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process design for clean-coal technology

process design for clean-coal technology
Great River Energy
North Dakota

coal-drying technology reduces emissions and cost of energy production

To improve coal-based energy production at its power plant in Underwood, North Dakota, Great River Energy partnered with Barr and the U.S. Department of Energy (DOE), Lehigh University, the Electrical Power Research Institute, and the Falkirk Mining Company to develop a cleaner-burning technology.

This took years to design, develop, and test as GRE moved from a pilot-test unit to a prototype to a commercial unit. Barr assisted with process development, process evaluation, process and equipment selection, technology development, project management and scheduling, preliminary design, and a DOE grant application.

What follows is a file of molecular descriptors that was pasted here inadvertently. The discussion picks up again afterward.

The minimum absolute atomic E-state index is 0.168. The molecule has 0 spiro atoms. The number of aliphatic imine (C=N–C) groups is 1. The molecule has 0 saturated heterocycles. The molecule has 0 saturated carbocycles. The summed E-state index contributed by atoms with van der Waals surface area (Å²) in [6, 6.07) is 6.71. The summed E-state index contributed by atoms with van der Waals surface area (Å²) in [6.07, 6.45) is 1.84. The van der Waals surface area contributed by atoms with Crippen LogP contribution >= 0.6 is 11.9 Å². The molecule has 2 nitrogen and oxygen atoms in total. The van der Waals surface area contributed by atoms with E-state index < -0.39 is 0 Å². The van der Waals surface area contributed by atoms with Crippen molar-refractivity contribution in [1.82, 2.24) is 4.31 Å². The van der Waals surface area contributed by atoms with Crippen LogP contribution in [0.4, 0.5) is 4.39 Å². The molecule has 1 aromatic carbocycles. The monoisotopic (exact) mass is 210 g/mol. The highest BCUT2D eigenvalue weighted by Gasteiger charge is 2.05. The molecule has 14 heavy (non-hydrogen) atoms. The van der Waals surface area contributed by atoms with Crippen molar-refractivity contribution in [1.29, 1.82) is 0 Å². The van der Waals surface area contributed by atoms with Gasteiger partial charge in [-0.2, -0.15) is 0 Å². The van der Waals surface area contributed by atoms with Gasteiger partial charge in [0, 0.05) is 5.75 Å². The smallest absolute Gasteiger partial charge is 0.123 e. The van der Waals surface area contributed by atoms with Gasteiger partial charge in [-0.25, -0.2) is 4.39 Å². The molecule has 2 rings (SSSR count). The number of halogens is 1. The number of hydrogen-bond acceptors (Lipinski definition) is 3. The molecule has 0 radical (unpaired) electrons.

When the innovative technology was ready for full-scale deployment, GRE faced one more challenge—how to fit it all into Coal Creek Station. We worked with GRE on a final design that entailed adding a nine-story structure to the plant and interweaving new coal-drying equipment, conveyors, pipes, and ductwork throughout the existing generating units.

We provided electrical design for a new motor control center and control rooms, power supply to all of the new equipment, dampers, gates and valves, and a 3,500-point distributed control system. Our detailed mechanical design encompassed utility services, piping, ductwork, and chutes. We provided detailed structural design of building foundations, equipment and pipe supports, pipeline piers, conveyors, and utility bridges and galleries. Barr also assisted GRE with onsite contractor support, field engineering, construction management, and construction conflict mitigation. 

The operation has been up and running successfully since 2009. The new technology uses low-value waste heat from existing processes to reduce the moisture in lignite coal before it’s burned. The drier coal can be burned at a lower temperature, enabling the generating equipment to run better and last longer. In addition, pollutant emissions have been reduced and overall efficiency has improved.

  For more on GRE’s dry-fining technology, click here for a DOE video.